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International Journal of Public Health and Clinical Sciences (IJPHCS)
Open Access e-journal ISSN : 2289-7577

MALARIA IN PREGNANCY: A COMPREHENSIVE REVIEW

Ahmed Dahiru Balami, Salmiah M.S, Nor Afiah M.Z.

Abstract


ABSTRACT

Background: Malaria remains highly endemic in many countries in sub-Saharan Africa. Pregnant women, more than other adults have been shown to have higher risks of contracting the disease. Malaria in pregnancy is associated with numerous adverse pregnancy outcomes and it remains a major public health challenge in this region.  

Materials and Methods: A detailed literature search was conducted in Google scholar; PubMed and the Cochrane library to identify articles relevant to understanding of malaria in pregnancy.

Result: Malaria in pregnancy is associated with adverse pregnancy outcomes such as: low birth weight; abortions; pre-term delivery and maternal anaemia. Even though pregnant women are more vulnerable to malaria infection compared to other adults by virtue of their pregnancy state alone, some pregnant women are more vulnerable than others by virtue of their socio-demographic and obstetric characteristics. Placental infection seems to be the central point for the pathogenesis of these adverse outcomes associated with malaria infection during pregnancy.

Conclusion: Malaria in pregnancy remains a serious public health problem in malaria endemic regions. Wide spread adoption of insecticide treated nets and intermittent preventive treatment with suphadoxine-pyrimethamine have a strong potential of drastically reducing the presently observed undesirable effects of malaria in pregnancy.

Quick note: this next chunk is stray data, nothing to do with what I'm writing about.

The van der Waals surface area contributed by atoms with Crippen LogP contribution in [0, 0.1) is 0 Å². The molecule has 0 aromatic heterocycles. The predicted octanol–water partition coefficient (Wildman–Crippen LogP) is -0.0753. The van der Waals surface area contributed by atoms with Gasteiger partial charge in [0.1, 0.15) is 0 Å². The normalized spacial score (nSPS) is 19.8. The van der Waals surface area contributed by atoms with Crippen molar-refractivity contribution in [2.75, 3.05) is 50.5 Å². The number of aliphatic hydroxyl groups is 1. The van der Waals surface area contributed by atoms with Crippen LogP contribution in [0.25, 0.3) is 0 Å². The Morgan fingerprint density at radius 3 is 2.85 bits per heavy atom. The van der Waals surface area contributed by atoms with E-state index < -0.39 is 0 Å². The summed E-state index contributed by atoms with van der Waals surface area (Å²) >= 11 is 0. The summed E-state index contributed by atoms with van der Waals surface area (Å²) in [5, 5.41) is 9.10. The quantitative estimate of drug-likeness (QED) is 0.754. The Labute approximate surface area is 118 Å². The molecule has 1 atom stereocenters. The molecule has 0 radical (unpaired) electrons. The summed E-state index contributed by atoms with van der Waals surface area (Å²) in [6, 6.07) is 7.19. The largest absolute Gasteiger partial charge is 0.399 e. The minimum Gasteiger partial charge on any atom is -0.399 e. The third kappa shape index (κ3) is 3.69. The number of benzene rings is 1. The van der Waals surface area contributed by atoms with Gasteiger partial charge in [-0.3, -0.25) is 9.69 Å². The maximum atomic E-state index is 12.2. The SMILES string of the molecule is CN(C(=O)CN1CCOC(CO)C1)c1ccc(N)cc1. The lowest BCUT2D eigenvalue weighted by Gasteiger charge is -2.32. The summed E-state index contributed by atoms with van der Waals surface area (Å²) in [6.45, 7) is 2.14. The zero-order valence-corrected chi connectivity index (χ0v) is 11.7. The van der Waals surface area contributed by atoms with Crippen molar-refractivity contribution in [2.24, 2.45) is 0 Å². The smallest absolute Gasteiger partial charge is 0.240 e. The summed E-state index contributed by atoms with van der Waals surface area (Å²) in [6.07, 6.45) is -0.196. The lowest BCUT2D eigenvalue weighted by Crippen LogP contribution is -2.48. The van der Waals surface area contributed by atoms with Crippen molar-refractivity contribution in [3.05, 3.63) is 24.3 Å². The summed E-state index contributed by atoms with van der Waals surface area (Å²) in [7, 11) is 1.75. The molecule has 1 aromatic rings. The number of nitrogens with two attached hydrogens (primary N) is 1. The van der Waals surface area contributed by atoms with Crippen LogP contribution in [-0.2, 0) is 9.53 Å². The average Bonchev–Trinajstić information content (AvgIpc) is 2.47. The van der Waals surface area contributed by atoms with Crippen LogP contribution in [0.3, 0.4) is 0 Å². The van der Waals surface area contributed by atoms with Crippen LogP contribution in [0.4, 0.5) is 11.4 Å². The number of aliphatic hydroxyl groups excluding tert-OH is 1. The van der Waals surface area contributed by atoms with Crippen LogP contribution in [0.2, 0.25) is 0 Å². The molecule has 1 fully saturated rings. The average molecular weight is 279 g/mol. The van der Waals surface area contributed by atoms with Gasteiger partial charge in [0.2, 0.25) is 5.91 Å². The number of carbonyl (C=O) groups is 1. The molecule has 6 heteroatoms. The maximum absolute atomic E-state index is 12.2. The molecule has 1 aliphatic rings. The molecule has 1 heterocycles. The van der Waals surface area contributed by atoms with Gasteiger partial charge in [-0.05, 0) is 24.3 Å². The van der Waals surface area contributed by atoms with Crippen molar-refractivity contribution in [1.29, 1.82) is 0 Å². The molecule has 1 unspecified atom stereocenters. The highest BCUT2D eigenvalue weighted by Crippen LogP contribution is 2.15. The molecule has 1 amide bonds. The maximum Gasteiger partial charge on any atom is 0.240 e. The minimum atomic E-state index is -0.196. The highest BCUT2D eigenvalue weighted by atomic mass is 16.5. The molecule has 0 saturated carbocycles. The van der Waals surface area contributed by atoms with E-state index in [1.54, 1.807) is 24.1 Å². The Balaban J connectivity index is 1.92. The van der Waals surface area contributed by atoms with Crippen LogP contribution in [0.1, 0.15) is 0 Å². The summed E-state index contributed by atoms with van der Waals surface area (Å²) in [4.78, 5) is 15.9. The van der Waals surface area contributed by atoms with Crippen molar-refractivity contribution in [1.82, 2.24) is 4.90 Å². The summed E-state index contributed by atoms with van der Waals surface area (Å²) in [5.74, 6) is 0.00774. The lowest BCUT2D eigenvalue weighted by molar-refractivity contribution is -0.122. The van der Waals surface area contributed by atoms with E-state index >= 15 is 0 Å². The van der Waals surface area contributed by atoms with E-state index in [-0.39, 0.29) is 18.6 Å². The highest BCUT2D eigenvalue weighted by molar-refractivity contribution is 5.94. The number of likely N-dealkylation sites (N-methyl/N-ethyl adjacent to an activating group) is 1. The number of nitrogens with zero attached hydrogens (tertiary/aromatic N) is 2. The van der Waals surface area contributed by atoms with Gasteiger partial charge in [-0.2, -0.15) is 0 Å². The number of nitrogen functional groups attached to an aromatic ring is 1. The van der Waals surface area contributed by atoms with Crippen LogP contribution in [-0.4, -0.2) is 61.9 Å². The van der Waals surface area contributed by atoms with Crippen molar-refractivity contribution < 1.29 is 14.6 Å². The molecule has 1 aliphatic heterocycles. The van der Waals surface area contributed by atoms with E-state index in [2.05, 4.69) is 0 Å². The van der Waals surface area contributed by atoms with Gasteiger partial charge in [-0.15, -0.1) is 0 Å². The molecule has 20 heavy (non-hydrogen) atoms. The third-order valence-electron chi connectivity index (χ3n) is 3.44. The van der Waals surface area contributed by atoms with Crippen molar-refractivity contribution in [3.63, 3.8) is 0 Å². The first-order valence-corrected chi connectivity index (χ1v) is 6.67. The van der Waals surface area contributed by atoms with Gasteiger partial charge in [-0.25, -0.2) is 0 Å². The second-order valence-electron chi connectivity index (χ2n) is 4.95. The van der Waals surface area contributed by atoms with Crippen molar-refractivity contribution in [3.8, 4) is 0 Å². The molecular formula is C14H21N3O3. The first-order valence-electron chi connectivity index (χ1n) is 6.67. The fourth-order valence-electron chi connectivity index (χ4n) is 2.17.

Background: Malaria remains highly endemic in many countries in sub-Saharan Africa. Pregnant women, more than other adults have been shown to have higher risks of contracting the disease. Malaria in pregnancy is associated with numerous adverse pregnancy outcomes and it remains a major public health challenge in this region.  

Materials and Methods: A detailed literature search was conducted in Google scholar; PubMed and the Cochrane library to identify articles relevant to understanding of malaria in pregnancy.

Result: Malaria in pregnancy is associated with adverse pregnancy outcomes such as: low birth weight; abortions; pre-term delivery and maternal anaemia. Even though pregnant women are more vulnerable to malaria infection compared to other adults by virtue of their pregnancy state alone, some pregnant women are more vulnerable than others by virtue of their socio-demographic and obstetric characteristics. Placental infection seems to be the central point for the pathogenesis of these adverse outcomes associated with malaria infection during pregnancy.

Conclusion: Malaria in pregnancy remains a serious public health problem in malaria endemic regions. Wide spread adoption of insecticide treated nets and intermittent preventive treatment with suphadoxine-pyrimethamine have a strong potential of drastically reducing the presently observed undesirable effects of malaria in pregnancy.

Keywords: Malaria in pregnancy, associated factors, pathogenesis, prevention, treatment.


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